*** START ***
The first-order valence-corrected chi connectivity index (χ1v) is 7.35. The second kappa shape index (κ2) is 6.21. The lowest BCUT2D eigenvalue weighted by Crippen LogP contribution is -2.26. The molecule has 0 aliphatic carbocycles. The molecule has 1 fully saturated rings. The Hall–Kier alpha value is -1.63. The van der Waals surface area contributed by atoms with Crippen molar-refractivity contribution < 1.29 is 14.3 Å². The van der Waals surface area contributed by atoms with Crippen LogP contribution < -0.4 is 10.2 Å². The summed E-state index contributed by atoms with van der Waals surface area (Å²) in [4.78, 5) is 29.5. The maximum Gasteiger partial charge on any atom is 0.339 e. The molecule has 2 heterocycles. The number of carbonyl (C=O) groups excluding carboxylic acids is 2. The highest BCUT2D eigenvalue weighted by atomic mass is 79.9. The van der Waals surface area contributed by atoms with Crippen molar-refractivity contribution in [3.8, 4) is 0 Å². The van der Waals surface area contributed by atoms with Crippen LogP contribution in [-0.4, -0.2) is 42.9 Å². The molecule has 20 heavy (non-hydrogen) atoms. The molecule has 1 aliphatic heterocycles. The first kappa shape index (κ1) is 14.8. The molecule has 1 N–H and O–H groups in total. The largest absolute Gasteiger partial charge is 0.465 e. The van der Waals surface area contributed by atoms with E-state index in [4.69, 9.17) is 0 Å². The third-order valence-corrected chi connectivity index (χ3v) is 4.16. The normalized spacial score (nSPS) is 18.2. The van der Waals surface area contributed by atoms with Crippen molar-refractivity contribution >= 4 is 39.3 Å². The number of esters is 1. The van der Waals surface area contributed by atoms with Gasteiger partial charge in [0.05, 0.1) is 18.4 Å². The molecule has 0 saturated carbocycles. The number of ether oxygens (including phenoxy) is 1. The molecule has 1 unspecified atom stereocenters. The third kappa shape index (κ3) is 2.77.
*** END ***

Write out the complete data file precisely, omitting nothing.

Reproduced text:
The first-order valence-corrected chi connectivity index (χ1v) is 7.35. The second kappa shape index (κ2) is 6.21. The lowest BCUT2D eigenvalue weighted by Crippen LogP contribution is -2.26. The molecule has 0 aliphatic carbocycles. The molecule has 1 fully saturated rings. The Hall–Kier alpha value is -1.63. The van der Waals surface area contributed by atoms with Crippen molar-refractivity contribution < 1.29 is 14.3 Å². The van der Waals surface area contributed by atoms with Crippen LogP contribution < -0.4 is 10.2 Å². The summed E-state index contributed by atoms with van der Waals surface area (Å²) in [4.78, 5) is 29.5. The maximum Gasteiger partial charge on any atom is 0.339 e. The molecule has 2 heterocycles. The number of carbonyl (C=O) groups excluding carboxylic acids is 2. The highest BCUT2D eigenvalue weighted by atomic mass is 79.9. The van der Waals surface area contributed by atoms with Crippen molar-refractivity contribution in [3.8, 4) is 0 Å². The van der Waals surface area contributed by atoms with Crippen LogP contribution in [-0.4, -0.2) is 42.9 Å². The molecule has 20 heavy (non-hydrogen) atoms. The molecule has 1 aliphatic heterocycles. The first kappa shape index (κ1) is 14.8. The molecule has 1 N–H and O–H groups in total. The largest absolute Gasteiger partial charge is 0.465 e. The van der Waals surface area contributed by atoms with E-state index in [4.69, 9.17) is 0 Å². The third-order valence-corrected chi connectivity index (χ3v) is 4.16. The normalized spacial score (nSPS) is 18.2. The van der Waals surface area contributed by atoms with Crippen molar-refractivity contribution >= 4 is 39.3 Å². The number of esters is 1. The van der Waals surface area contributed by atoms with Gasteiger partial charge in [0.05, 0.1) is 18.4 Å². The molecule has 0 saturated carbocycles. The number of ether oxygens (including phenoxy) is 1. The molecule has 1 unspecified atom stereocenters. The third kappa shape index (κ3) is 2.77.